Asthma In Women: How Is It Different?
The most recent statistics on asthma (2015) revealed that close to 26 million people in the U.S. have asthma, with those numbers growing significantly every year. Of those totals, nearly 2/3 of the sufferers were women. Did you know that asthma is more prevalent in women across the lifespan? Studies show that there are other differences in asthma-related to gender too. This post takes a look at how asthma in women is different.
Some general facts
Besides the fact that asthma is more common in women, studies have also shown that:
- It is more severe in women
- Women have flare-ups (also known as exacerbations) more often
- Hospitalization occurs more often in women who have asthma
- Death is more likely in women asthmatics
Experts are not sure why these gender differences exist, but they do have some theories on possible factors, which research appears to support.
Differences during childhood & young adult years
It is interesting to note that in children who have not yet entered puberty, asthma is actually more common and more severe in boys than in girls. But once puberty begins, which is associated with a rise in sex hormones, there can be what has been labeled a "gender switch." This is thought to occur somewhere between the ages of 11 and 18. At that point, asthma is more common and severe in girls than in boys.
There are also a couple of other differences:
- Women are more likely to have persistent wheezing
- Asthma tends to improve as men get older, while women often see it get worse as they get older
In addition, studies suggest that women who begin menstruating earlier than usual may have twice the risk of developing asthma. Plus, asthma prevalence seems to increase with each additional baby that a woman has. This could be because girls who mature early and women who have been pregnant multiple times may have been exposed more to higher estrogen levels.
On the other hand, birth control pills appear to offer some protection from asthma in women who take them, and may also reduce asthma flare-ups.
Some studies and reports have also found that asthma symptoms can worsen during a menstrual period. This appears to be the case in about one-third of women with asthma who menstruate.
Asthma during middle age
Research is not in total agreement, but it does appear that menopause may offer some relief in asthma symptoms for women. Results may be mixed because of other factors at this stage of life, which can include obesity, age, and other health conditions.
But we do know that the risk that asthma will get more severe increases in men over the age of 45, while it does not in women. In fact, asthma severity seems to drop between the ages of 50 and 65 in women. Could this be because sex hormone levels drop with menopause?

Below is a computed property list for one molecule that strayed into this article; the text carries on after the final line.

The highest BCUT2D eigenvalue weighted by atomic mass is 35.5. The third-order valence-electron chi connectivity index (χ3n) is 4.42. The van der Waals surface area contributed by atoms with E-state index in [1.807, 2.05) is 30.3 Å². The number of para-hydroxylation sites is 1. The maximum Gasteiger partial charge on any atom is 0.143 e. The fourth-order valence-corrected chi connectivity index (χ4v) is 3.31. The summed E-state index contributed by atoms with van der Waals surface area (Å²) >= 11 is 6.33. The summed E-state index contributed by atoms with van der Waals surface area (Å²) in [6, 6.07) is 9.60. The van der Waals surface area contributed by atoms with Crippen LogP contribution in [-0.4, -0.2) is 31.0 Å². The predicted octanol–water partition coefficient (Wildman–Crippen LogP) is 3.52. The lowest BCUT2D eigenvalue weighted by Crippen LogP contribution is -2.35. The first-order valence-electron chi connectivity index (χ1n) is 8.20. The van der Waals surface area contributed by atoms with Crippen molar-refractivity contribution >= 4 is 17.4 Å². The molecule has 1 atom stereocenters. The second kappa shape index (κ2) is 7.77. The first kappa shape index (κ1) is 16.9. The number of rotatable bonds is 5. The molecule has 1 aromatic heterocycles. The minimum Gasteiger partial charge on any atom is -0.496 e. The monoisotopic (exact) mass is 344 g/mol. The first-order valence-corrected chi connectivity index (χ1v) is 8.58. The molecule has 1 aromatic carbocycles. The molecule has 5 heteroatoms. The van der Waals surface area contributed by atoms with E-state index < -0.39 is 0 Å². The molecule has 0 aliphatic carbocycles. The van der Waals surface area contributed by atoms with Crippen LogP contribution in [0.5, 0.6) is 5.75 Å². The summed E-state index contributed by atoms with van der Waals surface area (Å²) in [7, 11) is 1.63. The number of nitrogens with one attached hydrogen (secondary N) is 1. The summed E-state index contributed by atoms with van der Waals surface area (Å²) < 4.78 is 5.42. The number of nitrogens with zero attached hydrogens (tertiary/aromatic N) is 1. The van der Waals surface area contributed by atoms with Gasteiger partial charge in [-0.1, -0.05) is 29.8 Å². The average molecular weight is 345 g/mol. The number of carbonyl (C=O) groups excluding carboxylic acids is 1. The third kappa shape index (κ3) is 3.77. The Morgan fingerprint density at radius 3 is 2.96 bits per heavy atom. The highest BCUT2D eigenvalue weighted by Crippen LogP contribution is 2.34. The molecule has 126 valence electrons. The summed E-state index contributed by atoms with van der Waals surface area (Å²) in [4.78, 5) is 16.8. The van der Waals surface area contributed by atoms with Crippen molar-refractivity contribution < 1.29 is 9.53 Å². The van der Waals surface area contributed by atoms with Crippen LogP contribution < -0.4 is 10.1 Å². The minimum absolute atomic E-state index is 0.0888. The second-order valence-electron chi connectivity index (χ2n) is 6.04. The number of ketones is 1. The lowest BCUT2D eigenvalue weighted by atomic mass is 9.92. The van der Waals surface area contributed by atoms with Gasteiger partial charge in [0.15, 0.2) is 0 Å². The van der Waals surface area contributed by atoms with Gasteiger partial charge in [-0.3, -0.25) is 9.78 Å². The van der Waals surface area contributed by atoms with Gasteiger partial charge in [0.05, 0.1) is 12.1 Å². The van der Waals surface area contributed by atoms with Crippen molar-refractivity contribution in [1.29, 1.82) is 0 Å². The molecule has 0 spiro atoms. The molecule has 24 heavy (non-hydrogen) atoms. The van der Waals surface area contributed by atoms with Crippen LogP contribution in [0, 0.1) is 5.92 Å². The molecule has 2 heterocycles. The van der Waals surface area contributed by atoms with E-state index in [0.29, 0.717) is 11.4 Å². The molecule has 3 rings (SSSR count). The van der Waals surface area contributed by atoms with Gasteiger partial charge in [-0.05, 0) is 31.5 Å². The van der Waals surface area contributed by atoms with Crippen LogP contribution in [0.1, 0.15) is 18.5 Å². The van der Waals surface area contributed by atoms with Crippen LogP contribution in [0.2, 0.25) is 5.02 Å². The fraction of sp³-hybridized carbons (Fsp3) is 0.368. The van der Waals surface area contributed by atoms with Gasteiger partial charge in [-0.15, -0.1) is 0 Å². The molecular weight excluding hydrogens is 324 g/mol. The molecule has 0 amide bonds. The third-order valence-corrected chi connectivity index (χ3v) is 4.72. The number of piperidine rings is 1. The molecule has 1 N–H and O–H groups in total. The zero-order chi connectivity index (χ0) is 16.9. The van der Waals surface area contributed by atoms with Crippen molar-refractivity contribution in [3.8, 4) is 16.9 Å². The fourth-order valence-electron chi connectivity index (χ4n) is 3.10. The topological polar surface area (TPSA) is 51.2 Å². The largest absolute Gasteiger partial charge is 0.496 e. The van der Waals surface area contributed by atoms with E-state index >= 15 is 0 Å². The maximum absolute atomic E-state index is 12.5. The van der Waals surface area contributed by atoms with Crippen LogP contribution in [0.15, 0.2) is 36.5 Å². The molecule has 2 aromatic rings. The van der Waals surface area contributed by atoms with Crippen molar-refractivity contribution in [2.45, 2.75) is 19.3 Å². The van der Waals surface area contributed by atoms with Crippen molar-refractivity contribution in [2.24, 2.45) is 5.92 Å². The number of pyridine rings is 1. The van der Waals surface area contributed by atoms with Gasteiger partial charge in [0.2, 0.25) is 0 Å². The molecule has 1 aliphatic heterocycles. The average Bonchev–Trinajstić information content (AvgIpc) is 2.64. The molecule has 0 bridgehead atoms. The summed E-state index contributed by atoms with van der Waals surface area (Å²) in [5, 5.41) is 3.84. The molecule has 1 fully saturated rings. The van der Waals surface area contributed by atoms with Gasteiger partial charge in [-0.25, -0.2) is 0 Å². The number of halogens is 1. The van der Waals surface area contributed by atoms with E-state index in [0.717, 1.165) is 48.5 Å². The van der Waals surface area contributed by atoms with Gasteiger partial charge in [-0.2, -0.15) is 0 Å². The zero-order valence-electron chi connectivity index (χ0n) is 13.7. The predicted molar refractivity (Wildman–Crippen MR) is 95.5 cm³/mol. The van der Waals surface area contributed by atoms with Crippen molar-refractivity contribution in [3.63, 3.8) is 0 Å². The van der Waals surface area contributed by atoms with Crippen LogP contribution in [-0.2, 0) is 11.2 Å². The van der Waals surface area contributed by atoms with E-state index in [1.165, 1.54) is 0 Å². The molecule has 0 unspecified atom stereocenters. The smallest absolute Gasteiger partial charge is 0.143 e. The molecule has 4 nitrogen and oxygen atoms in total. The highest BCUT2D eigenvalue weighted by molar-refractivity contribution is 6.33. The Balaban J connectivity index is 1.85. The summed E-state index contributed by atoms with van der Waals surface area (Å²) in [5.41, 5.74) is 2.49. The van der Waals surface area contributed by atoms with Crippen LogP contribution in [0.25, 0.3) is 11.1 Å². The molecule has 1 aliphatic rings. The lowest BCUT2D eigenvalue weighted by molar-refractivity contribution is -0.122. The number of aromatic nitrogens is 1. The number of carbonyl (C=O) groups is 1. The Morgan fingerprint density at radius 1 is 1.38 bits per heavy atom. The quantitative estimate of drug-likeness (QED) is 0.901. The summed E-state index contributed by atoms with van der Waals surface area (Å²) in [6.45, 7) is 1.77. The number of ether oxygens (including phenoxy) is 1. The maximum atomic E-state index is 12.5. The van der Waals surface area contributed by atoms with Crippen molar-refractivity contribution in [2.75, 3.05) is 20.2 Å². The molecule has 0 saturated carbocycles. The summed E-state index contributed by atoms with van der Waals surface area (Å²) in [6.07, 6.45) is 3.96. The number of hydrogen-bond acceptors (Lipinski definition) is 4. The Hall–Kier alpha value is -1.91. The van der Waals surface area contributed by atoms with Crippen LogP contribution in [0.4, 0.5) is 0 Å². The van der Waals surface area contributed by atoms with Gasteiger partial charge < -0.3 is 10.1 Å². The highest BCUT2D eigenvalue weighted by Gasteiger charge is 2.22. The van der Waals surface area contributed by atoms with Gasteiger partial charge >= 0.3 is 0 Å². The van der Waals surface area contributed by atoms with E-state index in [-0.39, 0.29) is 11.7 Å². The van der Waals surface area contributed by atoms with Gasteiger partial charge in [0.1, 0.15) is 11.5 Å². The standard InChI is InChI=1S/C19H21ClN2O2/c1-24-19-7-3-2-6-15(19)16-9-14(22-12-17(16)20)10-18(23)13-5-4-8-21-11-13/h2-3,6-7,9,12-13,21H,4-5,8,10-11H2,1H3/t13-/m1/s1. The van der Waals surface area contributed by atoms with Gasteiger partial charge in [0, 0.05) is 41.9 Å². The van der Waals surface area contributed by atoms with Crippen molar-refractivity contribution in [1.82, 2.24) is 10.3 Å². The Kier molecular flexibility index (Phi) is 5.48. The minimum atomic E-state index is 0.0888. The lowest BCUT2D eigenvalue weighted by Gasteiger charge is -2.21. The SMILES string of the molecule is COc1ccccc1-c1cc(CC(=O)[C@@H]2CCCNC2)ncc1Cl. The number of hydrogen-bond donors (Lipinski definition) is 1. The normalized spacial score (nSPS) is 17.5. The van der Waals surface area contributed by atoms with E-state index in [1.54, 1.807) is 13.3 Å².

That theory appears to be supported by the fact that in women who are at a healthy weight and that are not smokers, but who are given hormone replacement therapy, asthma severity often increases. But there could be other factors at play as well, so results are not totally conclusive.
Women may perceive their asthma differently
Overall, women report a worse quality of life when they have asthma. In addition, as compared to men with asthma, they have:
- More shortness of breath
- More depression
- Greater use of rescue inhalers
- More limitations on their physical functioning
One study even showed that women have:
- A higher rate of anxiety
- Excessive daytime sleepiness
- More insomnia
Differences in lifestyle and asthma control
I find it fascinating that people with asthma are slightly more likely (44.9%) to own a furry pet than nonasthmatics (44.8%). Plus, we are more likely to allow our pets to sleep with us in the bedroom. Guilty on both counts! And among asthmatics, women are more likely to have a fur baby than men are.
When it comes to asthma medications, we know that people of both genders who have asthma don't always take them as often as they should or the way that they should. Women do tend to be better educated about their asthma and care, however, and more likely to carry a rescue inhaler. Men are more likely to need emergency care because they ran out of their medicine.
On the other hand, men tend to be more open and compliant in using peak flow meters to monitor their asthma than women are.
Research supports the role of gender in both the incidence and severity of asthma throughout life. It's possible that sex hormones play an important role in gender differences. However, other factors such as aging, obesity and lifestyle factors may also be involved and may have affected research data. So, more studies are needed before we can be 100% sure of the reasons behind these differences.
The facts remain, however: the experience of asthma is definitely going to be different for women throughout life than it is for men.
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